This July will see 52nd anniversary of England first and only World Cup triumph but their opponents in final, the Germans, are still debating the legality of Geoff Hurst’s extra-time goal that gave England a 3-2 lead. The game was tied 2-2 after the regulation time and Hurst’s strike bounced off the post on the goalline and linesman from the USSR gave it a goal. Hurst completed his hat-trick to give England a stunning victory. Around 96,000 fans crammed into the old Wembley Stadium were silenced inside the first 15 minutes when Helmut Haller gave Germans the lead but the cheers were back when Hurst levelled soon after. England, the host nation then appeared to have snatched victory on 78 minutes when Martin Peters rifled home but with 15 seconds remaining on the clock, the visitors scored a dramatic equaliser through Wolfgang Weber to push the match into extra-time.
Game of the century
Gianni Rivera scores the winner past West Germany goalkeeper Sepp Maier.
Dubbed as the ‘Game of the Century’ it came to life in extra-time. Italy took an 8th-minute lead through Roberto Boninsegna. But in the final minute, Karl-Heinz Schnellinger drew level for Germany. What followed was magical. The Germans, who had defeated reigning champions England in the previous game in extra-time, went ahead through Gerd Mueller. Italy then went 3-2 ahead with goals from Tarcisio Burgnich and Luigi Riva. Mueller struck again with 10 minutes left to draw level. But any thoughts of a German victory were finally extinguished when Gianni Rivera netted the winner. Italy went on to play Brazil in the final four days later but proved no match for Pele and co. who cruised to a 4-1 victory to claim the trophy.
Cruyff’s Oranje tamed
Beckenbauer (5), Paul Breitner (3) celebrateWest Germany’swin.
They had introduced ‘total football’ to the world and the Netherlands were overwhelming favourites against the hosts West Germany in the final. Led by Johan Cruyff, the Dutch had already blown-away Argentina and defending champions Brazil. And they started with pomp, scoring in 63 seconds to silence the crowd. Thereafter, they dominated possession, played some beautiful football but their failure to convert dominance into goals cost them. West Germany levelled with Paul Breitner off a penalty. Gerd Muller scored the second two minutes before the interval. "Going a goal down was good for us. The Dutch eased off and we were able to get back into the match. And once you’ve relaxed your grip, it’s hard to recover the initiative," said German captain Franz Beckenbauer after the game. It was West Germany’s second World Cup title.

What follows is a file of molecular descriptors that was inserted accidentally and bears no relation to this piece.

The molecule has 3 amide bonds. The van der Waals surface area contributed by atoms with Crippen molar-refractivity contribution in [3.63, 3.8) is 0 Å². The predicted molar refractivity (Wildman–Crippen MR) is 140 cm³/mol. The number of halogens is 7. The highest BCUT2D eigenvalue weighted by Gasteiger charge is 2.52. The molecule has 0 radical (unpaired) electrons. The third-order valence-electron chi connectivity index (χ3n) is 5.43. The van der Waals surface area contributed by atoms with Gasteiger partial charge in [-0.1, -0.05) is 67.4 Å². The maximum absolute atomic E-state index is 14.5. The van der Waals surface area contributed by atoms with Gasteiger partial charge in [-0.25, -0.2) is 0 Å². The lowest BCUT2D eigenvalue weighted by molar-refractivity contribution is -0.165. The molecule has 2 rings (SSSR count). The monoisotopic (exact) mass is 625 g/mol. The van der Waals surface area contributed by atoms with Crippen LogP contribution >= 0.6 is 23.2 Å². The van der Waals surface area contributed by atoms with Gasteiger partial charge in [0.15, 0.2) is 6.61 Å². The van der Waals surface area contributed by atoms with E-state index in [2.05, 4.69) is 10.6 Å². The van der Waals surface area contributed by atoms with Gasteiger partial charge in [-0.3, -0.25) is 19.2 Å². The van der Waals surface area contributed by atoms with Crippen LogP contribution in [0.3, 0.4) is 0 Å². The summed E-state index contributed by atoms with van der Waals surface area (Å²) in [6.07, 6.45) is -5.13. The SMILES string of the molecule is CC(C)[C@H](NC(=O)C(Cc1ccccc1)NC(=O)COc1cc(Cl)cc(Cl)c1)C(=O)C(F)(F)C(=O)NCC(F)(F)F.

1982 SPAIN
Rossi makes Brazil pay
Italy’s Paolo Rossi gets past Brazil’s Junior.
The game was billed as one worthy for a final but it came in the second group stage. Brazil had the likes of Zico, Socrates and Falcao and needed a draw to make it to the semis. But Italy and Paolo Rossi punished them. Rossi had returned to the side following an involvement in a match-fixing scandal and it was a perfect stage for him to re-emerge hero. Rossi gave Italy lead in the fifth minute but Socrates brought Brazil back. Rossi put Italy back in front for Falcao to draw level. But Brazil kept pushing up. Rossi completed his hat-trick, won over the fans and took Italy to semis. They went on the win the trophy by beating Poland and West Germany.
Nightmare in Brazil
Philipp Lahm of Germany consoles Oscar of Brazil.
Brazil were without injured Neymar, but still had the firepower to give Germany a fight but they capsized, leaving the world in disbelief. Just for the way Germany dismantled the Samba Boys, and that too in the semifinals, this has to be up there as one of the best team efforts in World Cup’s history. Brazil were emotional charged and while lining-up for the national anthem, displayed Neymar’s jersey. But as the game began it was the Germans who played as a team while Brazil’s effort looked disjointed. Thomas Mueller opened the scoring after 11 minutes and after that Germany scored four more in the space of six minutes to virtually seal the match. Andre Schurrle scored a brace in the second half to take the total to seven. They could have scored more but manager Joachim Loew asked the players to ‘show Brazil respect’ and not ‘humiliate’ them.

First Published: May 23, 2018 11:24 IST